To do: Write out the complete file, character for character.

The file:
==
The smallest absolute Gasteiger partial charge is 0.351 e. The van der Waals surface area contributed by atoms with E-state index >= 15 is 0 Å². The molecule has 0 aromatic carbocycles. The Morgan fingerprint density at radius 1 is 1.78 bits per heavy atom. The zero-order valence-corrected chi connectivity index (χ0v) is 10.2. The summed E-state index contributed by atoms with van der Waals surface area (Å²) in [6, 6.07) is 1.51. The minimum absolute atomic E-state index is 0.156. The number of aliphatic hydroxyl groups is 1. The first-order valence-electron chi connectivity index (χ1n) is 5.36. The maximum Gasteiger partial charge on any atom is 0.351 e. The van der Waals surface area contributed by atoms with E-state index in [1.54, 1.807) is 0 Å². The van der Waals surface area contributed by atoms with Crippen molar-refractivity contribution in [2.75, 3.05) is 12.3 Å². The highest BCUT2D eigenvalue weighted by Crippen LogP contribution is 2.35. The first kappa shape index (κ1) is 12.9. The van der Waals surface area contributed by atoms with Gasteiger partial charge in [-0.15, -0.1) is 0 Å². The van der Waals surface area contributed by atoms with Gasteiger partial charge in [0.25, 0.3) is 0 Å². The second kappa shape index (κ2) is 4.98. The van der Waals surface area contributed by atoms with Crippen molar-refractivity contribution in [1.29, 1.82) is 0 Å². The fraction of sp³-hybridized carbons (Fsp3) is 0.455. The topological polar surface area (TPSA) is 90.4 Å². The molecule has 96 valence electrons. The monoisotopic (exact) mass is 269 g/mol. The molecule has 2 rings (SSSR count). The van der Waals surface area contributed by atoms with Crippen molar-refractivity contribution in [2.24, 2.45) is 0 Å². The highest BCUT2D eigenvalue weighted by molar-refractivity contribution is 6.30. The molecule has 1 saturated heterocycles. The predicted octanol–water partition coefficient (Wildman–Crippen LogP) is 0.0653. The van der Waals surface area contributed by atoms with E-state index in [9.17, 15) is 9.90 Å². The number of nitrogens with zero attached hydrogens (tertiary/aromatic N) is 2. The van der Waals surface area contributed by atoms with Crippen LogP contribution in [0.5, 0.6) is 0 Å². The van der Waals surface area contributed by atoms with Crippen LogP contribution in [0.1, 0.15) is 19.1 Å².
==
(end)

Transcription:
The smallest absolute Gasteiger partial charge is 0.351 e. The van der Waals surface area contributed by atoms with E-state index >= 15 is 0 Å². The molecule has 0 aromatic carbocycles. The Morgan fingerprint density at radius 1 is 1.78 bits per heavy atom. The zero-order valence-corrected chi connectivity index (χ0v) is 10.2. The summed E-state index contributed by atoms with van der Waals surface area (Å²) in [6, 6.07) is 1.51. The minimum absolute atomic E-state index is 0.156. The number of aliphatic hydroxyl groups is 1. The first-order valence-electron chi connectivity index (χ1n) is 5.36. The maximum Gasteiger partial charge on any atom is 0.351 e. The van der Waals surface area contributed by atoms with E-state index in [1.54, 1.807) is 0 Å². The van der Waals surface area contributed by atoms with Crippen molar-refractivity contribution in [2.75, 3.05) is 12.3 Å². The highest BCUT2D eigenvalue weighted by Crippen LogP contribution is 2.35. The first kappa shape index (κ1) is 12.9. The van der Waals surface area contributed by atoms with Gasteiger partial charge in [-0.15, -0.1) is 0 Å². The van der Waals surface area contributed by atoms with Gasteiger partial charge in [0.25, 0.3) is 0 Å². The second kappa shape index (κ2) is 4.98. The van der Waals surface area contributed by atoms with Crippen molar-refractivity contribution in [1.29, 1.82) is 0 Å². The fraction of sp³-hybridized carbons (Fsp3) is 0.455. The topological polar surface area (TPSA) is 90.4 Å². The molecule has 96 valence electrons. The monoisotopic (exact) mass is 269 g/mol. The molecule has 2 rings (SSSR count). The van der Waals surface area contributed by atoms with Crippen molar-refractivity contribution in [2.24, 2.45) is 0 Å². The highest BCUT2D eigenvalue weighted by molar-refractivity contribution is 6.30. The molecule has 1 saturated heterocycles. The predicted octanol–water partition coefficient (Wildman–Crippen LogP) is 0.0653. The van der Waals surface area contributed by atoms with E-state index in [9.17, 15) is 9.90 Å². The number of nitrogens with zero attached hydrogens (tertiary/aromatic N) is 2. The van der Waals surface area contributed by atoms with Crippen LogP contribution in [0.5, 0.6) is 0 Å². The van der Waals surface area contributed by atoms with Crippen LogP contribution in [0.1, 0.15) is 19.1 Å².